When you step into the doors of Sixteenth Street Baptist Church, you’re walking the line between the past and the present.
The church, which still has an active congregation of around 300 members, looks almost exactly like it did after it was rebuilt in 1963.
Funding from sources such as an African American Civil Rights grant and $150,000 won through the Partners in Preservation competition by the National Trust Main Street Fund has helped the church continue its five-year restoration plan, which helps it keep its National Historic Landmark designation.
“As we secure it, we’re trying to preserve it so we will have it for generations to come,” Ted Debro, chair of church trustees said. “We think it’s an important place, it’s an important location. We think it’s an importation story and message that is not only important now but will be important for generations and generations to come.”
Sixteenth Street Baptist Church was built in 1911 by a group of African Americans who had a few years earlier been ordered to raze their 1883 building because the steeple was too tall. Black architect Wallace A. Rayfield designed the church that is now known as a national Civil Rights icon.
“The church tells the story about how black folks struggled, particularly in Birmingham, since 1871,” said historian Malcolm Cammeron, who is working with the church on its restoration and renovation projects. “There’s been ingenuity in the process. We’ve done it through black political activism, we’ve done it through entrepreneurship and racial uplift…This space provides a sense of hope and history on how black people have been pushing back against the structures of white supremacy for the last 100-plus years that the church has been in existence.”
During Birmingham’s turbulent 1960s, Sixteenth Street Baptist Church was a venue for civil rights advocates’ mass meetings and demonstrations.
On Sunday, September 15, 1963, the church was bombed, killing four young girls: Addie Mae Collins, Denise McNair, Cynthia Wesley and Carole Robertson. The bombing marked a turning point for the Civil Rights movement happening all over the South at the time, with Birmingham being at the epicenter.
Now that work on the church’s cupola and the twin towers has completed the church’s preservation work, the basement is undergoing renovation to memorialize the girls who lost their lives there in a way that informs and moves 16th Street visitors.
Sixteenth Street is working on exhibit space centered around the clock that stopped at 10:22 a.m. on the day the bombing destroyed the basement and took four innocent lives.
The museum in that very basement will focus on four experiences—meeting the girls killed in the bombing, learning what was happening around them and led to the bombing, the Sunday School lesson that day and the aftermath of the bombing.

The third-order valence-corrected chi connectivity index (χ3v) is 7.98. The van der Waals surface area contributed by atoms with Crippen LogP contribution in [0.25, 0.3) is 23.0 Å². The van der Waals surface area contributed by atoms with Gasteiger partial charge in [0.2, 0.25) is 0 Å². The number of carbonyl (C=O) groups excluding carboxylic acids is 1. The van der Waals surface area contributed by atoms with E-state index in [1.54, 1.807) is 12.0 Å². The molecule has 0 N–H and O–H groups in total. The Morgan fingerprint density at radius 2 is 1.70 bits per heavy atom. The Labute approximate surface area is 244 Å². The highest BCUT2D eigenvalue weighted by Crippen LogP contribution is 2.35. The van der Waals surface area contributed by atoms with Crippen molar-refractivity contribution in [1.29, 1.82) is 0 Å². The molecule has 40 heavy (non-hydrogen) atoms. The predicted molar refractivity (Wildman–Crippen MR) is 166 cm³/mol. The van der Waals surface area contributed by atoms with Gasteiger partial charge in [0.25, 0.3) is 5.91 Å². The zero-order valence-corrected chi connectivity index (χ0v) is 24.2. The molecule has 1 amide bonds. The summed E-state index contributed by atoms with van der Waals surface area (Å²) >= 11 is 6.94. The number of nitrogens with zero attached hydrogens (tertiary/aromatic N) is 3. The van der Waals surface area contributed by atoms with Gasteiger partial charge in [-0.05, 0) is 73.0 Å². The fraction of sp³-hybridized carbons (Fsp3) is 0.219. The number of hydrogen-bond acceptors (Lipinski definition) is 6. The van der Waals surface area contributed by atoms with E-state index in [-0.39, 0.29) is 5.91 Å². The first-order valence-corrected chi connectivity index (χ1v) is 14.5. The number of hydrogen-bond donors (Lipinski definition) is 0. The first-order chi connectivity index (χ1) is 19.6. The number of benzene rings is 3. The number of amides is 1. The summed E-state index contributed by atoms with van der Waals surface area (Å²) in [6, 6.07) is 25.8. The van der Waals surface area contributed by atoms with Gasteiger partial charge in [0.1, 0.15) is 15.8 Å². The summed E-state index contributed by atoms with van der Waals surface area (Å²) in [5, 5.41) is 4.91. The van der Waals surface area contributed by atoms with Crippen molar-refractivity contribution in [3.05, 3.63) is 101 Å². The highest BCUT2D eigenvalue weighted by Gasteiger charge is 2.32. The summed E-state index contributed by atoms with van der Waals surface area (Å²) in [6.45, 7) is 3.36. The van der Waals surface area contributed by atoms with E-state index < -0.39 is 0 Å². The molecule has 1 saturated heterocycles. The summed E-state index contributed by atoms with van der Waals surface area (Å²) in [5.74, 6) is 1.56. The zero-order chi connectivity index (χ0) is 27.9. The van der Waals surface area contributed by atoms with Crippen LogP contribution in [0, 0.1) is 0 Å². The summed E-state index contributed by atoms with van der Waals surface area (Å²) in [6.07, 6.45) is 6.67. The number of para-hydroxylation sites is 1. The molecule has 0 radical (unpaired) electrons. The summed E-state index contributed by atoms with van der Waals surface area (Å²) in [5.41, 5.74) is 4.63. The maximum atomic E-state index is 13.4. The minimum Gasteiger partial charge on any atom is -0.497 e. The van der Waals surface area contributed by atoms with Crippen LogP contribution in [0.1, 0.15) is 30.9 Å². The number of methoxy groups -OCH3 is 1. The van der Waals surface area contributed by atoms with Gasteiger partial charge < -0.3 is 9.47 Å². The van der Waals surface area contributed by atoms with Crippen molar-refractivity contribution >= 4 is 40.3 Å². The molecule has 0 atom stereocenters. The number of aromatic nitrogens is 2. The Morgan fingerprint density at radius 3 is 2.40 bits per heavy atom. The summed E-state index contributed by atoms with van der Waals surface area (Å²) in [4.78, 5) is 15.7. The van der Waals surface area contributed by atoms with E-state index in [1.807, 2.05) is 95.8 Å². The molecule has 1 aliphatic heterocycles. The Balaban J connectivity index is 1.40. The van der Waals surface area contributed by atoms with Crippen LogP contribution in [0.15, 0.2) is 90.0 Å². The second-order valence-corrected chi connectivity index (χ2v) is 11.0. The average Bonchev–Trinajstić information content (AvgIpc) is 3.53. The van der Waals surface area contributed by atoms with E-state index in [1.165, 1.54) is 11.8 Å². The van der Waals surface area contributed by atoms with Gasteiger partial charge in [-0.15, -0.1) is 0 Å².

“Those worlds kind of collide at 10:22,” Historian David Currey from Encore, the company helping with the exhibit, said. “Something comes out of that that’s different and there’s a synthesis of those events. “
The space will be a state-of-the-art way to tell the complicated story of the church’s history smoothly and in a way that resonates with younger visitors, according to Cammeron, who’s involved with the process. “Sixteenth Street’s history is very much connected to places that millennials may be familiar with,” he said. “There’s a connection to Booker T. Washington, a connection to Tuskegee Institute, there’s a connection to larger Birmingham as well and some of the civil rights leaders that people would be familiar with.”
The exhibit is scheduled to be complete on the 56th anniversary of the bombing.
How the iconic bell towers & cupola were repaired
In November 2018, 16th Street Baptist Church was awarded a $150,000 grant following a monthlong voting competition. The $150,00 awarded went to repairing the cupola, the surrounding twin towers and the installation of protective glass on the outside of the church’s recently restored stained glass windows.
Work on the windows has been paused due to an architectual issue, but the cupola is complete.
The cupola is a two-tiered structure in the center of the building made with a wood frame and clad in pressed metal. it has 24 windows between the two tiers. The first tier is a square drum and the second tier is octagonal.
The copula’s roof, as well as the roof of the surrounding twin towers, is covered with terra cotta tiles specific to the 60s. Most of the original tile is still in place, but the repair project replaced the missing tile. Damaged wood framing was replaced, and the copula’s exterior was painted.
The cupola and tower work was part of the first phase of renovation, designed to both repair, preserve and restore the church back to its period of historical significance.
This year’s Park(ing) Day event is an even more focused and ambitious design that builds off of the momentum created by last year’s installation. Here’s what you can expect.